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Utah’s Economic Recovery Officially Underway

February 11, 2004 — At last, Utah’s economic recovery appears to be underway. The persistent weakness of the job market-21 consecutive months of job losses-has finally given way to year-over-year job gains. That’s the conclusion of a new study by the University of Utah’s Bureau of Economic and Business Research (BEBR).

Forecast groups are unanimous that the number of jobs in Utah will increase in 2004. The Bureau of Economic and Business Research forecasts a 1.1% rise in nonagricultural employment for Utah in 2004, an increase of 12,000 new jobs. Other forecast groups all predict various rates of job growth. is least optimistic at 11,000 new jobs while Blue Chip, a consensus forecast group, is most optimistic at 19,300 jobs.

Utah is part of an economic region comprised of five surrounding states with somewhat similar economies: Arizona, Colorado, Idaho, Nevada and New Mexico. The economies of these Mountain States contain many common economic characteristics consequently the economic performance of the region and states move in tandem.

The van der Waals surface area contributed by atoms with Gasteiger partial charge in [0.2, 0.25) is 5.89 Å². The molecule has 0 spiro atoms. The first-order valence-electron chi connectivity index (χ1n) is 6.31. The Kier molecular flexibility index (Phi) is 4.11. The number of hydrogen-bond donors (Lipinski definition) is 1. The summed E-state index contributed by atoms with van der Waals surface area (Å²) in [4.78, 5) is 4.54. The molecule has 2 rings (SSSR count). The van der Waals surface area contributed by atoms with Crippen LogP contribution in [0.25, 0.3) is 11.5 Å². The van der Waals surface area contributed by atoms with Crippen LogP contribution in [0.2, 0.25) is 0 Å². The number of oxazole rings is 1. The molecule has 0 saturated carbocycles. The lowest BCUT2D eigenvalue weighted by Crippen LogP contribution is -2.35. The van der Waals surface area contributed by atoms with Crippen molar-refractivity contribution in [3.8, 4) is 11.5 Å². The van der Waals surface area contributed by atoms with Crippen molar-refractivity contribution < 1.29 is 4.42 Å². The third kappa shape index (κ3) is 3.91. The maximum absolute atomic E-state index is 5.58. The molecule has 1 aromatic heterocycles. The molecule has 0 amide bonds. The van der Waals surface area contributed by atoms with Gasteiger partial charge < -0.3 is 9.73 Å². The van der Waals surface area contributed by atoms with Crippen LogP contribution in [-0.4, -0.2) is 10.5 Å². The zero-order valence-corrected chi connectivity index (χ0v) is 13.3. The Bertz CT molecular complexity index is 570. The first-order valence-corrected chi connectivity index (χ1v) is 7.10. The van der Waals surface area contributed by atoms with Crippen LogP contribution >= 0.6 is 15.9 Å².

While predicting future economic numbers is always a bit tricky, BEBR Director James Wood says there is at least good reason to believe the economy is headed in the right direction. “A recent stretch of positive employment growth puts this year’s forecast on much firmer ground than in 2003. The Utah economy begins 2004 with a string of six consecutive months of year-over-year employment growth, which makes the current set of employment forecasts much more credible”, said Wood.

The national recession began in March 2001. By then, Utah’s employment growth had begun a rapid deceleration that would turn negative by October with a loss of 4,200 jobs. It would take until July of 2003 before job gains were again posted by the Utah economy.

Over the past two years the jobs lost have been disproportionately higher wage jobs, i.e., those jobs at income levels above the statewide average wage rate of $30,120. Of the nine major employment sectors that have suffered significant job losses eight have an average wage rate above $30,120. The reverse is true for the sectors that recorded job growth-four of the seven growth sectors have average wage rates below $30,120.

In addition to the positive employment numbers there are several other reasons to be mildly optimistic about 2004: the Mountain States region is growing, manufacturing employment has stabilized, the threat of an overbuilt housing market appears minimal, school and road construction will continue at high levels of activity and state revenues are growing faster than anticipated.

For tables and a look at the complete study visit